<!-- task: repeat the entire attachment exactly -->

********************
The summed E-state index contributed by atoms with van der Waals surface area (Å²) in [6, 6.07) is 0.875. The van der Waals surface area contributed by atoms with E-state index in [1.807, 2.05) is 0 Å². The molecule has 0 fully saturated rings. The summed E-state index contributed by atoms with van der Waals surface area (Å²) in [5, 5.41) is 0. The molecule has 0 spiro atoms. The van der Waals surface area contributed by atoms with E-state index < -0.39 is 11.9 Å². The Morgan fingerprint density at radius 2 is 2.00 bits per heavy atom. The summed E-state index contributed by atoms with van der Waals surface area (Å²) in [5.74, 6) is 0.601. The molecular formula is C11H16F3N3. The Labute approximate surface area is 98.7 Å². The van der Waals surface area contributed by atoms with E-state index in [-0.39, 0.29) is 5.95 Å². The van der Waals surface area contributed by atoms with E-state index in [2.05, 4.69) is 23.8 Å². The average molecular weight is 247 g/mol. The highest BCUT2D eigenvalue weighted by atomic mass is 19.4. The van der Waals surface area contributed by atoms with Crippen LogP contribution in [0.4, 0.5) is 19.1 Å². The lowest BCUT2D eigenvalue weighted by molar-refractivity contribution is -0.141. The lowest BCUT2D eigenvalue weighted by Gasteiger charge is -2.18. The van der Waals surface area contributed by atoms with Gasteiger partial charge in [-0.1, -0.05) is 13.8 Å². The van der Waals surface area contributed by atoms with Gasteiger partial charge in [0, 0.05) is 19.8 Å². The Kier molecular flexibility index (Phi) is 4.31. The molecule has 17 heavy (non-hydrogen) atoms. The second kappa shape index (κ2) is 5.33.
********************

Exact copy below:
The summed E-state index contributed by atoms with van der Waals surface area (Å²) in [6, 6.07) is 0.875. The van der Waals surface area contributed by atoms with E-state index in [1.807, 2.05) is 0 Å². The molecule has 0 fully saturated rings. The summed E-state index contributed by atoms with van der Waals surface area (Å²) in [5, 5.41) is 0. The molecule has 0 spiro atoms. The van der Waals surface area contributed by atoms with E-state index < -0.39 is 11.9 Å². The Morgan fingerprint density at radius 2 is 2.00 bits per heavy atom. The summed E-state index contributed by atoms with van der Waals surface area (Å²) in [5.74, 6) is 0.601. The molecular formula is C11H16F3N3. The Labute approximate surface area is 98.7 Å². The van der Waals surface area contributed by atoms with E-state index in [-0.39, 0.29) is 5.95 Å². The van der Waals surface area contributed by atoms with E-state index in [2.05, 4.69) is 23.8 Å². The average molecular weight is 247 g/mol. The highest BCUT2D eigenvalue weighted by atomic mass is 19.4. The van der Waals surface area contributed by atoms with Crippen LogP contribution in [0.4, 0.5) is 19.1 Å². The lowest BCUT2D eigenvalue weighted by molar-refractivity contribution is -0.141. The lowest BCUT2D eigenvalue weighted by Gasteiger charge is -2.18. The van der Waals surface area contributed by atoms with Gasteiger partial charge in [-0.1, -0.05) is 13.8 Å². The van der Waals surface area contributed by atoms with Gasteiger partial charge in [0, 0.05) is 19.8 Å². The Kier molecular flexibility index (Phi) is 4.31. The molecule has 17 heavy (non-hydrogen) atoms. The second kappa shape index (κ2) is 5.33.